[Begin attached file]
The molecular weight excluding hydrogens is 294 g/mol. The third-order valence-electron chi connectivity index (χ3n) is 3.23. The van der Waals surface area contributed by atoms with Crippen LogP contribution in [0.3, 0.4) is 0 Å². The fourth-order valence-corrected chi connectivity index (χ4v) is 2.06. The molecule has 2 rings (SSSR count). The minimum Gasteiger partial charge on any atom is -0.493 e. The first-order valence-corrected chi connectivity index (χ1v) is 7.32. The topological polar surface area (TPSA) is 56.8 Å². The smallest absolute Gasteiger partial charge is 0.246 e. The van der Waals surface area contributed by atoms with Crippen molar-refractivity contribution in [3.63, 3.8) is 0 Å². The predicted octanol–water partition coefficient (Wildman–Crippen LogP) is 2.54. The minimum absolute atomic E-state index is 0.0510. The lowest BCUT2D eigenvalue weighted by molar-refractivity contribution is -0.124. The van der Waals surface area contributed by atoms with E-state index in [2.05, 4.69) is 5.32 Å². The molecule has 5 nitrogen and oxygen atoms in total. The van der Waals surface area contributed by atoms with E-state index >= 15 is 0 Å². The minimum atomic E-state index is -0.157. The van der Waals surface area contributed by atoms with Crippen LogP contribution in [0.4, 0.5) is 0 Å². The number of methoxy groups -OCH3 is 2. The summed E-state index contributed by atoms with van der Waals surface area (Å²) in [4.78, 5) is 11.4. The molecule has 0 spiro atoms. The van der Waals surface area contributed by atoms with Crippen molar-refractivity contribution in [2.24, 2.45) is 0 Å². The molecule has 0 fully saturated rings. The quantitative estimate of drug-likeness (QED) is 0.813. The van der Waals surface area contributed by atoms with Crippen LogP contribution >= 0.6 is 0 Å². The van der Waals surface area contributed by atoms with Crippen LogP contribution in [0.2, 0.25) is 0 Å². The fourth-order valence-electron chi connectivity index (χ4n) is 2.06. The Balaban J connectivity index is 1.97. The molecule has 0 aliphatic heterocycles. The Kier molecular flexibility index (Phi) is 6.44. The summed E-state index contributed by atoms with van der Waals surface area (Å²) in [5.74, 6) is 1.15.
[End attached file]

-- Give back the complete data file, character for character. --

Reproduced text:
The molecular weight excluding hydrogens is 294 g/mol. The third-order valence-electron chi connectivity index (χ3n) is 3.23. The van der Waals surface area contributed by atoms with Crippen LogP contribution in [0.3, 0.4) is 0 Å². The fourth-order valence-corrected chi connectivity index (χ4v) is 2.06. The molecule has 2 rings (SSSR count). The minimum Gasteiger partial charge on any atom is -0.493 e. The first-order valence-corrected chi connectivity index (χ1v) is 7.32. The topological polar surface area (TPSA) is 56.8 Å². The smallest absolute Gasteiger partial charge is 0.246 e. The van der Waals surface area contributed by atoms with Crippen molar-refractivity contribution in [3.63, 3.8) is 0 Å². The predicted octanol–water partition coefficient (Wildman–Crippen LogP) is 2.54. The minimum absolute atomic E-state index is 0.0510. The lowest BCUT2D eigenvalue weighted by molar-refractivity contribution is -0.124. The van der Waals surface area contributed by atoms with E-state index in [2.05, 4.69) is 5.32 Å². The molecule has 5 nitrogen and oxygen atoms in total. The van der Waals surface area contributed by atoms with E-state index >= 15 is 0 Å². The minimum atomic E-state index is -0.157. The van der Waals surface area contributed by atoms with Crippen LogP contribution in [0.4, 0.5) is 0 Å². The number of methoxy groups -OCH3 is 2. The summed E-state index contributed by atoms with van der Waals surface area (Å²) in [4.78, 5) is 11.4. The molecule has 0 spiro atoms. The van der Waals surface area contributed by atoms with Crippen molar-refractivity contribution in [2.24, 2.45) is 0 Å². The molecule has 0 fully saturated rings. The quantitative estimate of drug-likeness (QED) is 0.813. The van der Waals surface area contributed by atoms with Crippen LogP contribution >= 0.6 is 0 Å². The van der Waals surface area contributed by atoms with Crippen LogP contribution in [0.2, 0.25) is 0 Å². The fourth-order valence-electron chi connectivity index (χ4n) is 2.06. The Balaban J connectivity index is 1.97. The molecule has 0 aliphatic heterocycles. The Kier molecular flexibility index (Phi) is 6.44. The summed E-state index contributed by atoms with van der Waals surface area (Å²) in [5.74, 6) is 1.15.